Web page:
One or two swipes of a greyhound's tail and your coffee tables will be free of dust – and everything else! Greyhounds have long tails. Some are thin and puny; others are robust. No matter their appearance, if left unchecked, they do the same amount of damage.
When greyhounds become excited, those tails whip back and forth, or roll in a circular motion, at such speed, that Cat Woman would slink into retirement. I often wonder what role tails might play if greyhounds were downhill skiers, speed skaters, or soccer players.
If you have low coffee tables, one whip of that tail will efficiently clear, and possibly break whatever sentimental treasures or expensive knick-knacks were displayed on those tables. Aunt Mabel's candy dish, your great grandparent's wedding picture, or a small crystal vase could end up on the floor, shattered. Don't let that happen.
You, and only you, have the power to protect those items that your family values. I have Tiffany table lamps, Mexican rugs, crystal vases that I haven't seen since I began fostering greyhounds in 2006. They are safe, hidden away in my second bedroom behind closed doors. Once my fostering days are behind me, these items will again see daylight as my own greyhounds are acclimated to my environment and rarely (note: I do not say never) get into major mischief.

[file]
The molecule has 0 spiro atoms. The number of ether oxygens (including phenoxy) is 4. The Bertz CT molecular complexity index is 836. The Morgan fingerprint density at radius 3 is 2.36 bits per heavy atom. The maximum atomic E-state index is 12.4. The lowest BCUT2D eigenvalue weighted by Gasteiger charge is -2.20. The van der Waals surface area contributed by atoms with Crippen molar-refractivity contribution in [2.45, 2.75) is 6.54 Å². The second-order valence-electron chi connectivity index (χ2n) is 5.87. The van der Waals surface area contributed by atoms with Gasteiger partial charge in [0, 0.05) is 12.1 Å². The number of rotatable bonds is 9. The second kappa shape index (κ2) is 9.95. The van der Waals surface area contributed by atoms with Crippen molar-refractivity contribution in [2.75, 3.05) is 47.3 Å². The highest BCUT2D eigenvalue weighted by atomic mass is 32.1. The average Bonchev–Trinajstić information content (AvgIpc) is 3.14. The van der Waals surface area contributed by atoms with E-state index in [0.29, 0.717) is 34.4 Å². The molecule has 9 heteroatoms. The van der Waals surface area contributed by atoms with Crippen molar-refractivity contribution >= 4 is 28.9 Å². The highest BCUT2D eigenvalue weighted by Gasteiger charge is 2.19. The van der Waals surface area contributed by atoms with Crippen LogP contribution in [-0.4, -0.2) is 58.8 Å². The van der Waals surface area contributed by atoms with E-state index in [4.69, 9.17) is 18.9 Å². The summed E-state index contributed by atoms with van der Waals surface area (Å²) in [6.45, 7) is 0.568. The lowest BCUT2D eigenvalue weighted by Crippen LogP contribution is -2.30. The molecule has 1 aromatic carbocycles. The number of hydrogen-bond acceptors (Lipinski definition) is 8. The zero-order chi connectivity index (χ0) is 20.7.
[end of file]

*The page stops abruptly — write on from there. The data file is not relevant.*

My last foster, Gabi, was an exuberant tail-wagging lover of a dog. When it was time for our long morning walk, Gabi's tail would pound on the back door leading to the garage. I made sure to get in between Gabi's tail and the door. Why? Because greyhounds are susceptible to a tail injury called "happy tail."
The tail is injured through constant whacking on something hard, like a door, when the hound is showing you that he/she is happy. When the skin on the tail breaks, it becomes infected, and a trip to the vet is scheduled. Although happy tail can be managed and healed, if a foster or new adopter is unfamiliar with this type of injury, the problem will not be timely identified, which could mean that some dogs need a tail amputation. Check out Grassmere Animal Hospital for information about "happy tail," and how to wrap a tail of a dog suffering with with "happy tail,"
Guest blogger - Glenda Taylor http://desertgreyhoundroos.org